A quick note before I jump into the review. In case you haven’t read my other Owner Reviews, I’m a 14 year old from Sydney with a passion for cars.
The Holden Commodore is to Australia what the Volkswagen Beetle is to Germany – it’s the car that defines the nation. First introduced in 1978, the Commodore was the hero of the Holden lineup – a large V6 and V8 rear-wheel-drive sedan, wagon and ute was designed by Aussies, for Aussies… built right here in Australia.
So, when Holden closed local production of the Commodore and switched to a fully imported, front and all-wheel-drive model you can imagine the public outrage.
Since then, there’s still one burning question on everyone’s minds: is this new imported Commodore really deserving of its iconic nameplate? With this review, I intend to answer that.
Back in December, I subscribed to a mailing list created specifically for news about the new Commodore. To my delight, in January, I received an email from Holden – inviting my dad and I to an exclusive drive day of the new ZB Commodore at Sydney Motorsport Park on February 5.
Without further ado, let’s begin my review of the all new, 2018 Holden Commodore ZB.
Let’s start with the looks. It looks great in the photos, but the ZB is one of those cars that looks better in the flesh. In my opinion, in VXR spec with Absolute Red paint, it’s probably the most beautiful car Holden has ever sold. I’m serious.
The ‘shark nose’ front end and metallic intakes look so aggressive but yet so stunning, while the lines that run around the car make it look extremely modern. The ZB is just such a handsome car. It looks better than any VF Commodore, Monaro, Torana or 48-215. Mark Adams, take a bow.
But how does it drive? The drive day itself was split up into two parts. First a slalom test, where you drive a new ZB back to back with a VF II SV6 – the idea of this is to show the stability and traction of the new AWD system. This was followed by a ‘range drive’ – where you do a lap of the short circuit, change cars in the pits and repeat.
Let’s begin with the slalom test. First up was the rear wheel drive, VF II SV6. You could feel the drivetrain in that car – it wanted to slide, but was constantly stopped by traction control and ESC.
Then we moved over to the ZB, in this case a V6-powered RS-V liftback. Most of the differences were muffled by TC and ESC, but dad says the ZB felt a bit more planted and stable – that was all down to the complex AWD system and Twinster rear diff.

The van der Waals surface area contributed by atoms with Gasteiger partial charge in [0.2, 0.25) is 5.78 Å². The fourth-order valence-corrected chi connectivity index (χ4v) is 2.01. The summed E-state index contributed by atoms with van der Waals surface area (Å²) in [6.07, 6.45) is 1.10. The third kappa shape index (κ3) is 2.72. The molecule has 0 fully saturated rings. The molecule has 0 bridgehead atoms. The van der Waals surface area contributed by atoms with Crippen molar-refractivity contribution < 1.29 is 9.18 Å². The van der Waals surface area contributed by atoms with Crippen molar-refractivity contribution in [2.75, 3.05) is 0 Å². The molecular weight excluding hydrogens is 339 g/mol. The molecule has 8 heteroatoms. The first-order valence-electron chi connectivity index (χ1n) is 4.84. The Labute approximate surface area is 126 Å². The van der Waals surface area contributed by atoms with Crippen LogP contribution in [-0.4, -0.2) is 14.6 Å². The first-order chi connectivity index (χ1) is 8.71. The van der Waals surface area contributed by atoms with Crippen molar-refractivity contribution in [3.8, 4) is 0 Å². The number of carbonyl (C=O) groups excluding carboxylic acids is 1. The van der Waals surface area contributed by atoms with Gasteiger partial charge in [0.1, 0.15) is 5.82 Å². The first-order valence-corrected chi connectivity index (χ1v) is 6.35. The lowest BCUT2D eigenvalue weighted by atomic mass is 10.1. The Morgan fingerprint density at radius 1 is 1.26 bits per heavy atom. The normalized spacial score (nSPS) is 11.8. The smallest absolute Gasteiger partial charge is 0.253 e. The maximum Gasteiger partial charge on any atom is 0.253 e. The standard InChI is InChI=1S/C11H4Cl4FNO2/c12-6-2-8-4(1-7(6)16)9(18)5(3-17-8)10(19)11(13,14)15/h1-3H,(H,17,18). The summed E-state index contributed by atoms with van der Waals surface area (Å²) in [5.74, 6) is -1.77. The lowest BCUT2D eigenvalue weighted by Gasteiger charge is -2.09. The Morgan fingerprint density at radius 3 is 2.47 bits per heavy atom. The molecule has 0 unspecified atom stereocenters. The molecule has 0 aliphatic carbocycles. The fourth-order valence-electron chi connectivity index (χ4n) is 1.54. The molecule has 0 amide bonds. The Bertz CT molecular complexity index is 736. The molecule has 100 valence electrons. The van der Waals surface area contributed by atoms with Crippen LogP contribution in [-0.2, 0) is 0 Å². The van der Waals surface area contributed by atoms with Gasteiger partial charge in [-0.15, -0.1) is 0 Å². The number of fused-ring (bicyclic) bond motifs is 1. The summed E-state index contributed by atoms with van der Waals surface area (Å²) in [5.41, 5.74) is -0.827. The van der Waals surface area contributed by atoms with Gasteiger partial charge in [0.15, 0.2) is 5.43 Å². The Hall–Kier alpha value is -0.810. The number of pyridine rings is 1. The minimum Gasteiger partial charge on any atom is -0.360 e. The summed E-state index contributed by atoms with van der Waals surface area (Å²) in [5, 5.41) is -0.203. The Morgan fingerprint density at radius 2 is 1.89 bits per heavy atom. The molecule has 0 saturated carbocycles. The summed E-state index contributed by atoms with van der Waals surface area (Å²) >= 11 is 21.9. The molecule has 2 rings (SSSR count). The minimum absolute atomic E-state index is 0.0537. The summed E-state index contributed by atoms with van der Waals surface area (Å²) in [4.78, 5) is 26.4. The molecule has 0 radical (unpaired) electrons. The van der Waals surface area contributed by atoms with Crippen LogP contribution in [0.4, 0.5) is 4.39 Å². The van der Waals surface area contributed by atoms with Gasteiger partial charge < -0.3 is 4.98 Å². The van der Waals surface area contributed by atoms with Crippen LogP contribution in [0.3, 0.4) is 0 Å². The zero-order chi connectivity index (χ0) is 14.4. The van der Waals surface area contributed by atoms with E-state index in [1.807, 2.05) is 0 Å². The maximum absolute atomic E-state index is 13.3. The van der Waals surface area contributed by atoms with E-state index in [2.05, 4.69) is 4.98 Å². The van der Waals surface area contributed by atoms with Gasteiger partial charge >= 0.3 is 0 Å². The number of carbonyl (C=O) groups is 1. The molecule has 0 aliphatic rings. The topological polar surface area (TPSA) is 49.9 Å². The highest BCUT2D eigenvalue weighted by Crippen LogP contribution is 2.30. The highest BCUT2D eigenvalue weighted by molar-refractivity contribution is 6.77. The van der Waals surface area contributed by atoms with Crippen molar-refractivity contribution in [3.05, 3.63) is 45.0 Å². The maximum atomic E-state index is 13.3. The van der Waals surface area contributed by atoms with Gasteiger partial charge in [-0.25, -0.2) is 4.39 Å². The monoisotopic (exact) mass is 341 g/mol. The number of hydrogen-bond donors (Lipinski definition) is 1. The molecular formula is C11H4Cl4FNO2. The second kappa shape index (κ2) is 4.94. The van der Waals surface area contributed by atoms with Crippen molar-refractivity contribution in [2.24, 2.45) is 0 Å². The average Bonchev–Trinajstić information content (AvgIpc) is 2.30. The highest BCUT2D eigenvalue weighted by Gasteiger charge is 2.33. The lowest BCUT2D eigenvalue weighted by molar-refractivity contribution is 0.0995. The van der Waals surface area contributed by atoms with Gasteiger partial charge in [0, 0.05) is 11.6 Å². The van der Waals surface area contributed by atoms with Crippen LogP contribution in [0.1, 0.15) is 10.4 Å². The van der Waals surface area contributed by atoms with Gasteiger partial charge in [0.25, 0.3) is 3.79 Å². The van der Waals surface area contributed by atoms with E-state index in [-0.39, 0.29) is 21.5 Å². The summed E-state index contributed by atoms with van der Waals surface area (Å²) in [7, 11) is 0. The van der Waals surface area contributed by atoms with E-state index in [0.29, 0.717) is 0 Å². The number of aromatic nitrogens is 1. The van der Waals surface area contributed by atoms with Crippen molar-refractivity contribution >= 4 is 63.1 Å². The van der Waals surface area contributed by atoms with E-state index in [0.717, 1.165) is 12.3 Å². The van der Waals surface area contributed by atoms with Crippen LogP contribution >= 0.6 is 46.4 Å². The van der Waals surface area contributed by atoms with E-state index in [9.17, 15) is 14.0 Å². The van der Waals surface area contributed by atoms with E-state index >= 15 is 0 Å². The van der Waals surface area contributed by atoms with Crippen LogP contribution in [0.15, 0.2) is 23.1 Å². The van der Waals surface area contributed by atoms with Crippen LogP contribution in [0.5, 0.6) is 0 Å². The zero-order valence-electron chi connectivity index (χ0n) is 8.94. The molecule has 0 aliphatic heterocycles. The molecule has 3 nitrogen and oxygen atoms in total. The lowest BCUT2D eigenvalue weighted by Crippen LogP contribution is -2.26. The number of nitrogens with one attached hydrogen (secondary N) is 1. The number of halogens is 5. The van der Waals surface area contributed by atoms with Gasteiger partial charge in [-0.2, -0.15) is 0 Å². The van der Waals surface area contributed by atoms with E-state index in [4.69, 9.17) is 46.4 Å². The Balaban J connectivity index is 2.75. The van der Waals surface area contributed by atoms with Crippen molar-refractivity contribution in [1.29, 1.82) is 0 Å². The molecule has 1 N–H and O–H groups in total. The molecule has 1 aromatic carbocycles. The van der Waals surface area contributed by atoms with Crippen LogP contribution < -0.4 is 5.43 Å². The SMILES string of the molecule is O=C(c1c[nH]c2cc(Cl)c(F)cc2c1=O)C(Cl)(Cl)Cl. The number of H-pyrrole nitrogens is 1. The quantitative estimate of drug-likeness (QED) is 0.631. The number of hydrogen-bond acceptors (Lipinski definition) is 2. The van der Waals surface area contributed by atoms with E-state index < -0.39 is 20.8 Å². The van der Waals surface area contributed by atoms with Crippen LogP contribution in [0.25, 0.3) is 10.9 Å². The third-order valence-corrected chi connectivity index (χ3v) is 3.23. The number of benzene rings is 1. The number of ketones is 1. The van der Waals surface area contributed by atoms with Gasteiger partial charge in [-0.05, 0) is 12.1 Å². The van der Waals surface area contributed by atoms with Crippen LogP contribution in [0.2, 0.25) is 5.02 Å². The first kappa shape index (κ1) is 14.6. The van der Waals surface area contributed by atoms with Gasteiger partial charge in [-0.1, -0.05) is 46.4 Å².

From the back seat, the most noticeable thing was the way the ZB transfers its weight – it’s so stable and feels as if there is little to no body-roll.
Following the slalom test was the range drive. Dad and I started in the hero variant of the ZB range, the VXR liftback. My dad says this was the best variant to drive, for good reason.
When he had the opportunity to push the car a beyond a 60km/h cruise, it behaved well – it didn’t lack grunt, handled well, had stacks of cornering grip and overall was a great performer. Of course when driven at full speed on the track it’s not going to keep up with a VF II SS-V Redline or a Stinger GT, but on a twisty road that may well be a different story.
The next car up was an RS Sportwagon. The 191kW, 2.0-litre 4-pot still felt pretty potent, and on such a short and low-speed drive it was hard to tell the difference between it and the VXR.
However, that’s not the most surprising thing about the RS. With the 2.0-litre engine, the car doesn’t feel like a FWD whatsoever – it doesn’t torque steer or bear any of the key FWD traits. It’s really surprising.
After the RS Sportwagon was a V6-powered Calais Tourer. There’s not much to say about it, apart from the fact you could (barely) feel the extra ride height and weight – it basically drives like the VXR.
However, the real surprise of the afternoon was the diesel Calais liftback. This car was staggering, it didn’t feel like a FWD diesel at all – it didn’t sound like a tractor, was as fast as the 2.0-litre petrol and gripped well enough to take Turn 2 of Sydney Motorsports Park flat out at 85km/h. The only real giveaway was the rev counter – last time I checked four-cylinder turbo petrols aren’t redlined at 5,000 RPM…